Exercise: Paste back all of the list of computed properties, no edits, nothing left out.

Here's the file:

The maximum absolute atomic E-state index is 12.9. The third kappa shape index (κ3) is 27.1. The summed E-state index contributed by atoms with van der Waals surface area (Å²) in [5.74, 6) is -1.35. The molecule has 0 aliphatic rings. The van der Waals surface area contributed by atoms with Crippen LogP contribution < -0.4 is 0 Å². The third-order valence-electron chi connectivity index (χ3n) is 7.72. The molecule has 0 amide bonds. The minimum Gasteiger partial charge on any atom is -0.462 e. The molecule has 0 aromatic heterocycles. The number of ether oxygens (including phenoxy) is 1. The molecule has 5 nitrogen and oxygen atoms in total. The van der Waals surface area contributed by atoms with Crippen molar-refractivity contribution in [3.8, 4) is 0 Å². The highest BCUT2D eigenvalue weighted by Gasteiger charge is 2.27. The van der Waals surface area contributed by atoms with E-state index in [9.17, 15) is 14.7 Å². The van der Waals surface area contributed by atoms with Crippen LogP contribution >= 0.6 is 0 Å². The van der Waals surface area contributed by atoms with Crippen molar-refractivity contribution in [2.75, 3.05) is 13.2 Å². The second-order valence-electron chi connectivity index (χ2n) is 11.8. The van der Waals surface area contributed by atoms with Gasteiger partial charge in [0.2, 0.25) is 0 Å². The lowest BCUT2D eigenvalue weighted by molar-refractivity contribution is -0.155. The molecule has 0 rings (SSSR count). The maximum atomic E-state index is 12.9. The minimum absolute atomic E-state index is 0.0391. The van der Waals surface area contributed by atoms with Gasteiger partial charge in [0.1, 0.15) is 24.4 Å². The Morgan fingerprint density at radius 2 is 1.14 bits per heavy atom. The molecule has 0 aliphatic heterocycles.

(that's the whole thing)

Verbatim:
The maximum absolute atomic E-state index is 12.9. The third kappa shape index (κ3) is 27.1. The summed E-state index contributed by atoms with van der Waals surface area (Å²) in [5.74, 6) is -1.35. The molecule has 0 aliphatic rings. The van der Waals surface area contributed by atoms with Crippen LogP contribution < -0.4 is 0 Å². The third-order valence-electron chi connectivity index (χ3n) is 7.72. The molecule has 0 amide bonds. The minimum Gasteiger partial charge on any atom is -0.462 e. The molecule has 0 aromatic heterocycles. The number of ether oxygens (including phenoxy) is 1. The molecule has 5 nitrogen and oxygen atoms in total. The van der Waals surface area contributed by atoms with Crippen molar-refractivity contribution in [3.8, 4) is 0 Å². The highest BCUT2D eigenvalue weighted by Gasteiger charge is 2.27. The van der Waals surface area contributed by atoms with E-state index in [9.17, 15) is 14.7 Å². The van der Waals surface area contributed by atoms with Crippen LogP contribution >= 0.6 is 0 Å². The van der Waals surface area contributed by atoms with Crippen molar-refractivity contribution in [2.75, 3.05) is 13.2 Å². The second-order valence-electron chi connectivity index (χ2n) is 11.8. The van der Waals surface area contributed by atoms with Gasteiger partial charge in [0.2, 0.25) is 0 Å². The lowest BCUT2D eigenvalue weighted by molar-refractivity contribution is -0.155. The molecule has 0 rings (SSSR count). The maximum atomic E-state index is 12.9. The minimum absolute atomic E-state index is 0.0391. The van der Waals surface area contributed by atoms with Gasteiger partial charge in [0.1, 0.15) is 24.4 Å². The Morgan fingerprint density at radius 2 is 1.14 bits per heavy atom. The molecule has 0 aliphatic heterocycles.